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Ron Goetzel’s “Dumb and Dumber” Defense Deflects Latest Koop Award Ethical Scandal

By Al and Vik

Oh, the twists and turns as Ron “The Pretzel” Goetzel tries to wriggle out of all his ethical stumbles.

This time around, we thought we had nailed both him and his cabal handing out the ironically named C. Everett Koop Award to themselves and their friends based on made-up outcomes.  Specifically, this time they gave their sponsor (Health Fitness Corporation, or HFC) an award based on data that was obviously made up, that no non-sponsor could have gotten away with submitting.  This was the third such instance we’ve uncovered of a pattern of giving awards to sponsors for submitting invalid data while making sure that the award announcement contains no reference to the sponsorship.  (There are probably others; we’ve only examined 3, which might explain why we’ve only found 3.)

How obviously was the data made up?  Well, take a looksee at this slide, comparing participants to non-participants.  This is the classic wellness ignorati ruse:  pretending that non-motivated inactive non-participants can be used as a valid control for comparison to active, motivated participants.  The wellness ignorati would have us believe that any healthcare spending “separation” between the two groups can be attributed to wellness programs, not to inherent differences in motivation between the two groups.   Unfortunately for the ignorati, their own slide invalidates their own argument:  in 2005, the label “Baseline Year” shows there was no program to participate in, and yet – as their own slide shows – participants (in blue) significantly underspent non-participants (in red) nonetheless.  In Surviving Workplace Wellness, we call this “Wellness Meets Superman,” because the only way this could happen is for the earth to spin backwards.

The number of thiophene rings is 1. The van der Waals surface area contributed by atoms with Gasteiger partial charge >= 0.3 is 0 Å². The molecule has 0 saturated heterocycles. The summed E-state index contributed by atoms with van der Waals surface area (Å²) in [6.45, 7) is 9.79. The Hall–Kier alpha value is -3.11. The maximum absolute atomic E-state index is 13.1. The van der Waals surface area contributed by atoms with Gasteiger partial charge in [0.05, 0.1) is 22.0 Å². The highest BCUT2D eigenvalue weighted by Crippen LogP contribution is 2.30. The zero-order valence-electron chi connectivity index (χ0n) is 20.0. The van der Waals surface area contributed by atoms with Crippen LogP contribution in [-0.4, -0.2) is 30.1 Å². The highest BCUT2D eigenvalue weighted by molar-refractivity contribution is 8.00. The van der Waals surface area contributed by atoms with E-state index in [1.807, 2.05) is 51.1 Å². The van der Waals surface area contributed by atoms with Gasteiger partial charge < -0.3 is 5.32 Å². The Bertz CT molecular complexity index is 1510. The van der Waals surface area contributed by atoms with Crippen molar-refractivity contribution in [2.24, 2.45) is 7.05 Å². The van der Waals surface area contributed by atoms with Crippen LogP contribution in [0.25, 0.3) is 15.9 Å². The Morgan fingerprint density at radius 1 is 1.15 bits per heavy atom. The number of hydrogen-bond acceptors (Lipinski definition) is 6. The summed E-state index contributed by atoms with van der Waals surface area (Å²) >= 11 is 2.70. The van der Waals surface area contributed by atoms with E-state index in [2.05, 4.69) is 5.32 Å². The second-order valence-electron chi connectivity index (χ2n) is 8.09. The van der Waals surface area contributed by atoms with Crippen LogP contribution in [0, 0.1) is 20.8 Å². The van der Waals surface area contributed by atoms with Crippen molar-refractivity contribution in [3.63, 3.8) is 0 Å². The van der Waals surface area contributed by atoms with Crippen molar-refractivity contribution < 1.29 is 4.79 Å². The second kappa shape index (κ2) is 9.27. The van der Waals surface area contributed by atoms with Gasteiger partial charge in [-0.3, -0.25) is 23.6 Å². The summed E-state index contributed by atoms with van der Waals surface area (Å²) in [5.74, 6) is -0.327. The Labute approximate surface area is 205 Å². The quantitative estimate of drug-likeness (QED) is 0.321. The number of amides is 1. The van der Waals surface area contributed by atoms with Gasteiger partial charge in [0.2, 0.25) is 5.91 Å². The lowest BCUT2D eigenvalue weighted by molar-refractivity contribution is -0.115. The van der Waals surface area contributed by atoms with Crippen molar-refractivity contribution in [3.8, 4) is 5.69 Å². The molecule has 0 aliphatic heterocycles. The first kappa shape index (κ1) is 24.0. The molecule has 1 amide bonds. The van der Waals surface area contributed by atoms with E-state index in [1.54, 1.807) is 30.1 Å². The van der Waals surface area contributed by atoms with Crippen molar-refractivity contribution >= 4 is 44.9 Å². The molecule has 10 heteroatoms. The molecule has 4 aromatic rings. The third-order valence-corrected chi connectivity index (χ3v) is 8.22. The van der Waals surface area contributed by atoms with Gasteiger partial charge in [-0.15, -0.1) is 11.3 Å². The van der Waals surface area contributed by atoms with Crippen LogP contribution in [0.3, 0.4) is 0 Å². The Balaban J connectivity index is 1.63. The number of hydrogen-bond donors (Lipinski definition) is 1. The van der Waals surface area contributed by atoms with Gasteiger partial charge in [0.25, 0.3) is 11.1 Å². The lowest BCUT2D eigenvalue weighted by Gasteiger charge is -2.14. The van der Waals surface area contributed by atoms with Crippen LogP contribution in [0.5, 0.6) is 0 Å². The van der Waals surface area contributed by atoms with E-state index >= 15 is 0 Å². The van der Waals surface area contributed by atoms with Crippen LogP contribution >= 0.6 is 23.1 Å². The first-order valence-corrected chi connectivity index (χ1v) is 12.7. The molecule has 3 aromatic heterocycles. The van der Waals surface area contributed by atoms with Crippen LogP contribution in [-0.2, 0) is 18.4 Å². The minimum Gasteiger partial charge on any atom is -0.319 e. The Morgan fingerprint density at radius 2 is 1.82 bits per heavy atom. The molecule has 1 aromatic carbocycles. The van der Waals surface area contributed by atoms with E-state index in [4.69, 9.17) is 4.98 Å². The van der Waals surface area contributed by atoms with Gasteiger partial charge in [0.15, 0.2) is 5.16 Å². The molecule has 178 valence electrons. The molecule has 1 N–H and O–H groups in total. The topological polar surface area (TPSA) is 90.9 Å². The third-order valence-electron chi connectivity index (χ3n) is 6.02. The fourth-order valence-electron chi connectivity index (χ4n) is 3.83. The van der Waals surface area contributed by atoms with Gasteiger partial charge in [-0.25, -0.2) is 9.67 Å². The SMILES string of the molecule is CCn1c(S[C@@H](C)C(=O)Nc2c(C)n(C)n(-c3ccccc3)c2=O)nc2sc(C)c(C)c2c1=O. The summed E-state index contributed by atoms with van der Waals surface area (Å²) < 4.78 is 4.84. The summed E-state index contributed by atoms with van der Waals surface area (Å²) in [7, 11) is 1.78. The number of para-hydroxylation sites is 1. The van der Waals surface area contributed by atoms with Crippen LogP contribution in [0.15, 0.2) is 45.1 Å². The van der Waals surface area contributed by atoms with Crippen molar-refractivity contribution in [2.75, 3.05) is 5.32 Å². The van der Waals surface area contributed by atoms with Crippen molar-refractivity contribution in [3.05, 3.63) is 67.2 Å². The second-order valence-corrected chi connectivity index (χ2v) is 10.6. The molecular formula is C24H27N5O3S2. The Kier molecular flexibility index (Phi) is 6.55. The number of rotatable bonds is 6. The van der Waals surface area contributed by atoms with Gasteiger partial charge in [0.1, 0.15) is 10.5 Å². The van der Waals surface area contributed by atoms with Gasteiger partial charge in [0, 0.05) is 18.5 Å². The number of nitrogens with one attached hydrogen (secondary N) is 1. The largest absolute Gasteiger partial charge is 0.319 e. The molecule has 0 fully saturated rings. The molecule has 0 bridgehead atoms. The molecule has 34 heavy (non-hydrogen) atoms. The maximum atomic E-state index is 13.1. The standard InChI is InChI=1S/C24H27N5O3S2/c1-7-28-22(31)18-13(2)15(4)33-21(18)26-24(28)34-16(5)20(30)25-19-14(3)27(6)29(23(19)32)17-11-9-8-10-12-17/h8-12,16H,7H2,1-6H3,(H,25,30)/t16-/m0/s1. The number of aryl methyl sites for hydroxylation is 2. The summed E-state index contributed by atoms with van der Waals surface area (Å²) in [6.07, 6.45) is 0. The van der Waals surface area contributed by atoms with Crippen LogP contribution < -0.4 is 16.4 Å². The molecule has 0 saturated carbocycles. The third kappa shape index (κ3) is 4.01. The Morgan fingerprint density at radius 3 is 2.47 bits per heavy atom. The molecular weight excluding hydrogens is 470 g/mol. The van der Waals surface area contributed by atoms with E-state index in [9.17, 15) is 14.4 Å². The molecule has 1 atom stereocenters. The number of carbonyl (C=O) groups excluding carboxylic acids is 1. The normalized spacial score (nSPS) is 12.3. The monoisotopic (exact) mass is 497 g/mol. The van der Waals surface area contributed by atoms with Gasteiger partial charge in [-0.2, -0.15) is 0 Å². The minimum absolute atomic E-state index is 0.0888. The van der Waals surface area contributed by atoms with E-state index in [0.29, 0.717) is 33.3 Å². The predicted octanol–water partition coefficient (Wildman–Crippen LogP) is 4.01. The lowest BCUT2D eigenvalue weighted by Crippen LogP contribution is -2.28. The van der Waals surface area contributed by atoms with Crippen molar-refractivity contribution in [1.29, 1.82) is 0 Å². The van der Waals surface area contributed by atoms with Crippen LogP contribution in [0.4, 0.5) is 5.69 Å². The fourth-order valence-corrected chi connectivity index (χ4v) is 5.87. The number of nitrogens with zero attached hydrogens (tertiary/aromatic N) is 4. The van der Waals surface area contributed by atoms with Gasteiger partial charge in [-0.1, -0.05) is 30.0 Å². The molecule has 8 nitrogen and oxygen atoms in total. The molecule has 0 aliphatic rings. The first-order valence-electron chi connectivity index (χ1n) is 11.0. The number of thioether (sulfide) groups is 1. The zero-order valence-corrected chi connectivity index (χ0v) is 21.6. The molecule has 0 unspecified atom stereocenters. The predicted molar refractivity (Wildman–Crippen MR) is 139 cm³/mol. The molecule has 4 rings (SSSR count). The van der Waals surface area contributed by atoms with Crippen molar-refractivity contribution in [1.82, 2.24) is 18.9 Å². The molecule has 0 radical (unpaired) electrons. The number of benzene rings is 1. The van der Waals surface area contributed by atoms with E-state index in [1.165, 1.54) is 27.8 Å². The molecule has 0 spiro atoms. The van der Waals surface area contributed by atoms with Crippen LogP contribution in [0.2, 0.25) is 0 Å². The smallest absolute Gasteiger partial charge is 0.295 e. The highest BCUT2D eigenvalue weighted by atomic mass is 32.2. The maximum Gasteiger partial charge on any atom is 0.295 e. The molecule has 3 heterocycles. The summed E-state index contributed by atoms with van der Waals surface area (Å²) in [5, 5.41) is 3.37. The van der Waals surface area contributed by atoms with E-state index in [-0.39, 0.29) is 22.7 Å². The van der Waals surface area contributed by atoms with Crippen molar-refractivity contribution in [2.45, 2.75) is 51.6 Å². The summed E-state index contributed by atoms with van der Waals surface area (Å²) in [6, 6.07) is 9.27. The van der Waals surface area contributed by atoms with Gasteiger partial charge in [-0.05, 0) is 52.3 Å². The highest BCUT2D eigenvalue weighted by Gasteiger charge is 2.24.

total savings chart

Given that the 2005 baseline label was in plain view, we just assumed that HFC did not indeed have a program in place for this customer (Eastman Chemical) in 2005, which is why they called 2005 a “Baseline Year” instead of a “Treatment Year.”  Not actually having a program would logically explain why they said that didn’t have a program, and why they used that display or variations of it like the one below for 4 years with the exact same label.  Presumably if they had had a program in 2005, someone at HFC would have noticed during those 4 years and relabeled it accordingly.

Originally we thought the Koop Award Committee let this invalidating mistake slide because HFC — and for that matter, Eastman Chemical — sponsor the awards they somehow usually win.  But while trying to throw a bone to HFC, the Koop Award luminaries overlooked the profound implication that the year 2005 separation of would-be participants and non-participants self-invalidated essentially the entire wellness industry, meaning that is is an admission of guilt that the industry-standard methodology is made up.

Slide1 (1)Goetzel the Pretzel to the rescue.  He painstakingly explains away this prima facie invalidation.   Apparently the year 2005 was “unfortunately mislabeled.”  Note the pretzelesque use of the passive voice, like “the ballgame was rained out,” seemingly attributing this mislabeling to an act of either God or Kim-Jung-Un.  He is claiming that instead of noticing this invalidator and letting this analysis slide by with a wink-and-a-nod to their sponsor, none of the alleged analytical luminaries on the Koop Committee noticed that the most important slide in the winning application was mislabeled — even though this slide is in plain view.  We didn’t need Edward Snowden to hack into their system to blow up their scam.  They once again proved our mantra that “in wellness you don’t need to challenge the data to invalidate it. You merely need to read the data.  It will invalidate itself.”

We call this the “Dumb and Dumber” defense.  Given two choices, Goetzel the Pretzel would much prefer claiming sheer stupidity on the part of himself, his fellow Koop Award committee members like Staywell’s David Anderson and Wellsteps’ Steve Aldana, and his sponsor HFC, rather than admit the industry’s methodology is a scam and that they’ve been lying to us all these years to protect their incomes.

Still, the Dumb-and-Dumber defense is a tough sell.  You don’t need Sherlock Holmes, Hercule Poirot or even Inspector Clouseau to detect a few holes in the Pretzel’s twisted logic:

  • How could no one – no member of the Koop Award Committee or employee of Health Fitness Corporation (which used this as its “money slide” for years) – have noticed this until we pointed it out for the third time (the first two times not being as visible to the public)?